Journal Article
Research Support, Non-U.S. Gov't
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Assessment of cardiovascular physiology using dobutamine stress cardiovascular magnetic resonance reveals impaired contractile reserve in patients with cirrhotic cardiomyopathy.

BACKGROUND: Liver cirrhosis has been shown to affect cardiac performance. However cardiac dysfunction may only be revealed under stress conditions. The value of non-invasive stress tests in diagnosing cirrhotic cardiomyopathy is unclear. We sought to investigate the response to pharmacological stimulation with dobutamine in patients with cirrhosis using cardiovascular magnetic resonance.

METHODS: Thirty-six patients and eight controls were scanned using a 1.5 T scanner (Siemens Symphony TIM; Siemens, Erlangen, Germany). Conventional volumetric and feature tracking analysis using dedicated software (CMR42; Circle Cardiovascular Imaging Inc, Calgary, Canada and Diogenes MRI; Tomtec; Germany, respectively) were performed at rest and during low to intermediate dose dobutamine stress.

RESULTS: Whilst volumetry based parameters were similar between patients and controls at rest, patients had a smaller increase in cardiac output during stress (p = 0.015). Ejection fraction increase was impaired in patients during 10 μg/kg/min dobutamine as compared to controls (6.9 % vs. 16.5 %, p = 0.007), but not with 20 μg/kg/min (12.1 % vs. 17.6 %, p = 0.12). This was paralleled by an impaired improvement in circumferential strain with low dose (median increase of 14.4 % vs. 30.9 %, p = 0.03), but not with intermediate dose dobutamine (median increase of 29.4 % vs. 33.9 %, p = 0.54). There was an impaired longitudinal strain increase in patients as compared to controls during low (median increase of 6.6 % vs 28.6 %, p < 0.001) and intermediate dose dobutamine (median increase of 2.6%vs, 12.6 % p = 0.016). Radial strain response to dobutamine was similar in patients and controls (p > 0.05).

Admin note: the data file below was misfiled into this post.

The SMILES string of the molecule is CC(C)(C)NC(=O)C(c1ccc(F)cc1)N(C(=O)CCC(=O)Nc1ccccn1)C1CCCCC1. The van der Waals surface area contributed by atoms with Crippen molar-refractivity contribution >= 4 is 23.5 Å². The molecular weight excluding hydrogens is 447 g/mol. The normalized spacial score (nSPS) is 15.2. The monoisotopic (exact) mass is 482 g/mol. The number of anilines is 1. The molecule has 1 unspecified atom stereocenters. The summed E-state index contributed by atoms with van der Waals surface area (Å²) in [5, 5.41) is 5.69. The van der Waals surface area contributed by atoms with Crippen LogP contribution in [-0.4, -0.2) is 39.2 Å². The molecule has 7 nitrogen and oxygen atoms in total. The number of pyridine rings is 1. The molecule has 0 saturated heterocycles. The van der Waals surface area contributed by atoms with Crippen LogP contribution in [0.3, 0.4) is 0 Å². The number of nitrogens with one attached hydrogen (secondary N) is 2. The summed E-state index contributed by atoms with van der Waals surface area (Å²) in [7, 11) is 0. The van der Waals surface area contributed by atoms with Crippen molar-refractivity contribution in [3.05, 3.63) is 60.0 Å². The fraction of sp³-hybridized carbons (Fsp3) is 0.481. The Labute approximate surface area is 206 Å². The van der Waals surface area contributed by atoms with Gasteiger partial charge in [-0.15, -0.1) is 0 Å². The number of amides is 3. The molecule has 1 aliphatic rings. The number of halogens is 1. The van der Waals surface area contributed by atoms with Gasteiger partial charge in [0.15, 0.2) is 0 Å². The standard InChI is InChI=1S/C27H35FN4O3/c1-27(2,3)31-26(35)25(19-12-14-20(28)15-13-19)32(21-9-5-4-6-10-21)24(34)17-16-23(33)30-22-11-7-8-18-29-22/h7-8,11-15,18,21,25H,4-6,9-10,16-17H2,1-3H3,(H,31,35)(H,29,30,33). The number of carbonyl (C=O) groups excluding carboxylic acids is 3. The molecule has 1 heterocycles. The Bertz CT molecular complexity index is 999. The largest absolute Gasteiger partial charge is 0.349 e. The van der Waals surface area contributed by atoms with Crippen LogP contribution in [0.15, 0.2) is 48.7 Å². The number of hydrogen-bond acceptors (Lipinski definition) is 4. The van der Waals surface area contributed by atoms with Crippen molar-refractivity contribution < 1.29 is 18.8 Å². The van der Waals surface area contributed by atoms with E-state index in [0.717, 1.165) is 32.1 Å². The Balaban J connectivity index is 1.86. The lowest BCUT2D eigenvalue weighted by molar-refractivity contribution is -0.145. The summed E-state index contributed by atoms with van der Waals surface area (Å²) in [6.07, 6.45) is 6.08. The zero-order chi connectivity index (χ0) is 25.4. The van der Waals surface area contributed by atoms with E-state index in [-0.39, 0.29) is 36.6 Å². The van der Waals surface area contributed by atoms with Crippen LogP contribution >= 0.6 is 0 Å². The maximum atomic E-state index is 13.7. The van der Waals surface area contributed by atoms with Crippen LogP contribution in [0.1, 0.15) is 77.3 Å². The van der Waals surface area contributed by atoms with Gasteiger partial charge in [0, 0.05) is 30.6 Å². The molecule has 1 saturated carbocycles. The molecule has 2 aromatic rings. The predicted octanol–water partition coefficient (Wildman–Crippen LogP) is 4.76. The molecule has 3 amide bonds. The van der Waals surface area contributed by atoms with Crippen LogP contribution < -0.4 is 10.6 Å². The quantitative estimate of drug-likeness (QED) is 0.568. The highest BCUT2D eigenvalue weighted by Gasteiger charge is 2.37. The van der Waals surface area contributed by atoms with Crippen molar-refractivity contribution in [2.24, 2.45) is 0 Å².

CONCLUSION: Cirrhotic cardiomyopathy is characterized by an impaired cardiac pharmacological response that can be detected with magnetic resonance myocardial stress testing. Deformation analysis parameters may be more sensitive in identifying abnormalities in inotropic response to stress than conventional methods.

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